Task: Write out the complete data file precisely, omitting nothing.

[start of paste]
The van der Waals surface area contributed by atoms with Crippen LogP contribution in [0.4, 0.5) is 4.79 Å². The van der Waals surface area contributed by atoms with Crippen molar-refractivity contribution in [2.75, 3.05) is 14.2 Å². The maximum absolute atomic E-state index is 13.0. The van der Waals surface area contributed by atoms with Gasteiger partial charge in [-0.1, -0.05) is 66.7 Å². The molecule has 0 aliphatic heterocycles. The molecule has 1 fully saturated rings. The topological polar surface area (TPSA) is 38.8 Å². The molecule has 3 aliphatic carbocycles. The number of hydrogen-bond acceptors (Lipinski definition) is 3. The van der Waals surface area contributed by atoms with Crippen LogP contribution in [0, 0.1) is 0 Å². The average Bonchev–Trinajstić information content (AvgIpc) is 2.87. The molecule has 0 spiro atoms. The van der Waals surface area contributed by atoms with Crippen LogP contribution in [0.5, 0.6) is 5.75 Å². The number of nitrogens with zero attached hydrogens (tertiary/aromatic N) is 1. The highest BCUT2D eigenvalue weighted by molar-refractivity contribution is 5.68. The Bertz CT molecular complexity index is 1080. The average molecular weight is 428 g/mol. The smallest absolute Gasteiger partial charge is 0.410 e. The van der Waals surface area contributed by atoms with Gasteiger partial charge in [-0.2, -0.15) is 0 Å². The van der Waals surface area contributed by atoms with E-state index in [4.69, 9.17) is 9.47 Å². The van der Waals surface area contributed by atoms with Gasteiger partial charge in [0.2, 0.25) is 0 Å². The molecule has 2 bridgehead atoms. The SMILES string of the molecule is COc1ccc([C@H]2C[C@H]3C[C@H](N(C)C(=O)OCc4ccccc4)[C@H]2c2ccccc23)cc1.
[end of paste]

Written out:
The van der Waals surface area contributed by atoms with Crippen LogP contribution in [0.4, 0.5) is 4.79 Å². The van der Waals surface area contributed by atoms with Crippen molar-refractivity contribution in [2.75, 3.05) is 14.2 Å². The maximum absolute atomic E-state index is 13.0. The van der Waals surface area contributed by atoms with Gasteiger partial charge in [-0.1, -0.05) is 66.7 Å². The molecule has 0 aliphatic heterocycles. The molecule has 1 fully saturated rings. The topological polar surface area (TPSA) is 38.8 Å². The molecule has 3 aliphatic carbocycles. The number of hydrogen-bond acceptors (Lipinski definition) is 3. The van der Waals surface area contributed by atoms with Crippen LogP contribution in [0, 0.1) is 0 Å². The average Bonchev–Trinajstić information content (AvgIpc) is 2.87. The molecule has 0 spiro atoms. The van der Waals surface area contributed by atoms with Crippen LogP contribution in [0.5, 0.6) is 5.75 Å². The number of nitrogens with zero attached hydrogens (tertiary/aromatic N) is 1. The highest BCUT2D eigenvalue weighted by molar-refractivity contribution is 5.68. The Bertz CT molecular complexity index is 1080. The average molecular weight is 428 g/mol. The smallest absolute Gasteiger partial charge is 0.410 e. The van der Waals surface area contributed by atoms with Gasteiger partial charge in [-0.2, -0.15) is 0 Å². The van der Waals surface area contributed by atoms with E-state index in [4.69, 9.17) is 9.47 Å². The van der Waals surface area contributed by atoms with Gasteiger partial charge in [0.2, 0.25) is 0 Å². The molecule has 2 bridgehead atoms. The SMILES string of the molecule is COc1ccc([C@H]2C[C@H]3C[C@H](N(C)C(=O)OCc4ccccc4)[C@H]2c2ccccc23)cc1.